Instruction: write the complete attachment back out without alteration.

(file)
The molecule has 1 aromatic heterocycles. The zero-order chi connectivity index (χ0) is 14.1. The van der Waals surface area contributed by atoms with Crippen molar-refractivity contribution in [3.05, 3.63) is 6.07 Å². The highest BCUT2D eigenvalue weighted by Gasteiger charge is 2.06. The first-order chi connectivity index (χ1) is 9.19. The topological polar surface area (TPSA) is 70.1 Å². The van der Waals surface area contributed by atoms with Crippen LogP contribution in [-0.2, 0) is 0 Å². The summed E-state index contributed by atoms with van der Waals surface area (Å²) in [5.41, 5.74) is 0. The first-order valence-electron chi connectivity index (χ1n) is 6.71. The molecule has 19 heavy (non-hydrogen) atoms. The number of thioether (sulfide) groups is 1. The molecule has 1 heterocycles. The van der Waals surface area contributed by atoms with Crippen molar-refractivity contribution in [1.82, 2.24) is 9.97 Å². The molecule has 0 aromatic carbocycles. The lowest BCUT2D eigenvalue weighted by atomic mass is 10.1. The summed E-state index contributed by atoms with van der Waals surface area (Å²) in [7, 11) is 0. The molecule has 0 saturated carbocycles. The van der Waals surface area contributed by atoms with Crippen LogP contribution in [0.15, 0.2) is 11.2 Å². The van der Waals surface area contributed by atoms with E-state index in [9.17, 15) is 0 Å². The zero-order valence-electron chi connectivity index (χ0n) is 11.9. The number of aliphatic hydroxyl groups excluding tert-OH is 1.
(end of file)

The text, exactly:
The molecule has 1 aromatic heterocycles. The zero-order chi connectivity index (χ0) is 14.1. The van der Waals surface area contributed by atoms with Crippen molar-refractivity contribution in [3.05, 3.63) is 6.07 Å². The highest BCUT2D eigenvalue weighted by Gasteiger charge is 2.06. The first-order chi connectivity index (χ1) is 9.19. The topological polar surface area (TPSA) is 70.1 Å². The van der Waals surface area contributed by atoms with Crippen LogP contribution in [-0.2, 0) is 0 Å². The summed E-state index contributed by atoms with van der Waals surface area (Å²) in [5.41, 5.74) is 0. The first-order valence-electron chi connectivity index (χ1n) is 6.71. The molecule has 19 heavy (non-hydrogen) atoms. The number of thioether (sulfide) groups is 1. The molecule has 1 heterocycles. The van der Waals surface area contributed by atoms with Crippen molar-refractivity contribution in [1.82, 2.24) is 9.97 Å². The molecule has 0 aromatic carbocycles. The lowest BCUT2D eigenvalue weighted by atomic mass is 10.1. The summed E-state index contributed by atoms with van der Waals surface area (Å²) in [7, 11) is 0. The molecule has 0 saturated carbocycles. The van der Waals surface area contributed by atoms with Crippen LogP contribution in [0.15, 0.2) is 11.2 Å². The van der Waals surface area contributed by atoms with E-state index in [9.17, 15) is 0 Å². The zero-order valence-electron chi connectivity index (χ0n) is 11.9. The number of aliphatic hydroxyl groups excluding tert-OH is 1.